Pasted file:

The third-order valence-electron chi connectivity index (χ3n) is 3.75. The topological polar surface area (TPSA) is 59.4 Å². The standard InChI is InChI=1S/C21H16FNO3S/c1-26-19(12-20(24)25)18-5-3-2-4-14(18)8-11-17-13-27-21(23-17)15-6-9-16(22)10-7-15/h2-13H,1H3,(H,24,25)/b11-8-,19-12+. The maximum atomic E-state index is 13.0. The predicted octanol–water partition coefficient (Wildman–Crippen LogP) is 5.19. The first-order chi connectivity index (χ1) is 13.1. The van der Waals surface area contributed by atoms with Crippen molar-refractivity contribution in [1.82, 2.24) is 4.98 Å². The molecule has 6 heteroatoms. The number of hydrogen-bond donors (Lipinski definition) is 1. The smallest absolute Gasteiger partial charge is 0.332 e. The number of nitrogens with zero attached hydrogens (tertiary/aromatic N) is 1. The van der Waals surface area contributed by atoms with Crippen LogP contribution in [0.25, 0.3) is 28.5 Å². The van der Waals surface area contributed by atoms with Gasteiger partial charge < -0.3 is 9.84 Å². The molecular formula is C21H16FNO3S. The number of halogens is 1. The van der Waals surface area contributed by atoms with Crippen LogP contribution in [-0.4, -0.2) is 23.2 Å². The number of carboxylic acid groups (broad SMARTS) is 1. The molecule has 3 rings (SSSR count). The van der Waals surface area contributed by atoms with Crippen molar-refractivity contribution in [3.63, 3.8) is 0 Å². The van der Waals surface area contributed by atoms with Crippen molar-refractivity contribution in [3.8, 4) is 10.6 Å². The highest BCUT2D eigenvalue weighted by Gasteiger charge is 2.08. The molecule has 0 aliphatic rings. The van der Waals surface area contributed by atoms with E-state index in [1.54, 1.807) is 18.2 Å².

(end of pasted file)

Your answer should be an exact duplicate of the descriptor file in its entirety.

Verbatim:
The third-order valence-electron chi connectivity index (χ3n) is 3.75. The topological polar surface area (TPSA) is 59.4 Å². The standard InChI is InChI=1S/C21H16FNO3S/c1-26-19(12-20(24)25)18-5-3-2-4-14(18)8-11-17-13-27-21(23-17)15-6-9-16(22)10-7-15/h2-13H,1H3,(H,24,25)/b11-8-,19-12+. The maximum atomic E-state index is 13.0. The predicted octanol–water partition coefficient (Wildman–Crippen LogP) is 5.19. The first-order chi connectivity index (χ1) is 13.1. The van der Waals surface area contributed by atoms with Crippen molar-refractivity contribution in [1.82, 2.24) is 4.98 Å². The molecule has 6 heteroatoms. The number of hydrogen-bond donors (Lipinski definition) is 1. The smallest absolute Gasteiger partial charge is 0.332 e. The number of nitrogens with zero attached hydrogens (tertiary/aromatic N) is 1. The van der Waals surface area contributed by atoms with Crippen LogP contribution in [0.25, 0.3) is 28.5 Å². The van der Waals surface area contributed by atoms with Gasteiger partial charge < -0.3 is 9.84 Å². The molecular formula is C21H16FNO3S. The number of halogens is 1. The van der Waals surface area contributed by atoms with Crippen LogP contribution in [-0.4, -0.2) is 23.2 Å². The number of carboxylic acid groups (broad SMARTS) is 1. The molecule has 3 rings (SSSR count). The van der Waals surface area contributed by atoms with Crippen molar-refractivity contribution in [3.63, 3.8) is 0 Å². The van der Waals surface area contributed by atoms with Crippen molar-refractivity contribution in [3.8, 4) is 10.6 Å². The highest BCUT2D eigenvalue weighted by Gasteiger charge is 2.08. The molecule has 0 aliphatic rings. The van der Waals surface area contributed by atoms with E-state index in [1.54, 1.807) is 18.2 Å².